When we went on our 48 hour pass, Jack was a Hollywood smart guy.  Sgts run the army and he took care of his Lt.  He always insisted that we get a room on the 4th floor of the Strand Palace Hotel...this he got from other Sgts.  Had to be in our rooms by 11 PM. The British MP's would raid the hotel as having a woman other than your wife in a room was a breech of their moral code - war or no war.
You would get a rap on the door and a Brit MP would insist you open up.  They would check your room carefully - even under the bed - and leave satisfied you weren't stashing a gal somewhere.  If a female got caught, she had to show them some I.D. to prove why they were in civilian clothes.  Many females registered as prostitutes to avoid army service.
Jack would go out in the stairwell.  Females were scampering down the steps to avoid the MPs.  He would gather quite a few of them, steer them to our room by telling them they were safe as we had been checked by the MPs.  After he had his group of females in our room, he had a nose to sniff out the most willing and cheapest.  He made our deal and we had a great balance of the evening.  We did this 5X as we had 5/48 hour passes in our time in the UK.  Only a Los Angeles wolf-type could accomplish this. We always got a good pricing because they were happy not to have been caught.  C'est la Guerre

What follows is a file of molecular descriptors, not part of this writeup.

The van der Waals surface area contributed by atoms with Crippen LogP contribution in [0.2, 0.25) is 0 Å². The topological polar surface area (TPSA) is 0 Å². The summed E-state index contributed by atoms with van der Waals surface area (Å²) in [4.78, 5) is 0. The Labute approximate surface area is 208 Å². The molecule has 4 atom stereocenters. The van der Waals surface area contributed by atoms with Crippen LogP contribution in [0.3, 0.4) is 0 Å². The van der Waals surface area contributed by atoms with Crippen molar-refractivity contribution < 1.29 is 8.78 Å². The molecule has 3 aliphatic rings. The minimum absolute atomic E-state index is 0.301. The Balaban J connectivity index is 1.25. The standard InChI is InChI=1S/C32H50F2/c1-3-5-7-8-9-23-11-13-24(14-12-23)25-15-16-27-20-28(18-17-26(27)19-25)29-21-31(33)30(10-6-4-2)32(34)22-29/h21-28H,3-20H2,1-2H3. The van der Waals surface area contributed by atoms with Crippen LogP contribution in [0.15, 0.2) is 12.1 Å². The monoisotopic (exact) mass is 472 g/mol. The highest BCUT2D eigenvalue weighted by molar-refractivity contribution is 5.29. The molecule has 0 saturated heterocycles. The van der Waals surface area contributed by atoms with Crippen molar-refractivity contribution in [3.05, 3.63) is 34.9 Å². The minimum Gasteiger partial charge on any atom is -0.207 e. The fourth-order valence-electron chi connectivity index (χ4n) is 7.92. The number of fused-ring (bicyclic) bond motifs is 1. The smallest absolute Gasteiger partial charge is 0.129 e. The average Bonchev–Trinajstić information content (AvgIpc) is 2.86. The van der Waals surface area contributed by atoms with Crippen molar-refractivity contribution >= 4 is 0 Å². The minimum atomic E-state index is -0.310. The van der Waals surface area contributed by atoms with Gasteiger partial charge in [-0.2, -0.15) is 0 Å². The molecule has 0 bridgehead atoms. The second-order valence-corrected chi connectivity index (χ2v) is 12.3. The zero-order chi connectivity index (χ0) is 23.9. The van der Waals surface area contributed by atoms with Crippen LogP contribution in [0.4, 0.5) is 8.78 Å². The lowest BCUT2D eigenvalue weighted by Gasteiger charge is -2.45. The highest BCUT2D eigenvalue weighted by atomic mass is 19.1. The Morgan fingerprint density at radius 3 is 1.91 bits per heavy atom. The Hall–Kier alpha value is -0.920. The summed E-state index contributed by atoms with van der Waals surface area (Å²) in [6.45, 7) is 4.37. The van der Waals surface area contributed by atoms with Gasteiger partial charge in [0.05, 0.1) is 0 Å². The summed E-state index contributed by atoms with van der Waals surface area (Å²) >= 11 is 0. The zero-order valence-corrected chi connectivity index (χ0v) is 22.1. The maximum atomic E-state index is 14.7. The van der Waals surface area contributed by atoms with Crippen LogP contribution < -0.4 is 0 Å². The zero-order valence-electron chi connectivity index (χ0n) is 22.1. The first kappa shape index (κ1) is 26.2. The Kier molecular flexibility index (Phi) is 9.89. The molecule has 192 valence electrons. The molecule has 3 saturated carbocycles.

On August 18th, 1944 we flew a morning mission to bomb an aircraft factory in Metz, which was on the German/French border. It was a squadron effort of 12 planes. It was a beautiful, clear day and we had no problem in locating the target.  Right after "Bombs Away" there were four bursts of flak.  One took out our left inboard engine and another took out our right inboard engine.
We dropped out of the formation and attempted to return to base alone.  The engineer said we were losing too much fuel and could not make it across the channel.  We were getting ready to abandon the aircraft when my Navigator, Curt Clump, said we could make one of the fighter strips in Normandy and land.
We found one, I believe it was A-7, and prepared to land.  We made a successful landing and taxied to the end of the runway.  Instead of military personnel coming out to us, we were met by a very famous group of musicians who were touring France at that time. They were none other than -- Spike Jones and His City Slickers. The airbase was one used by a P-47 group.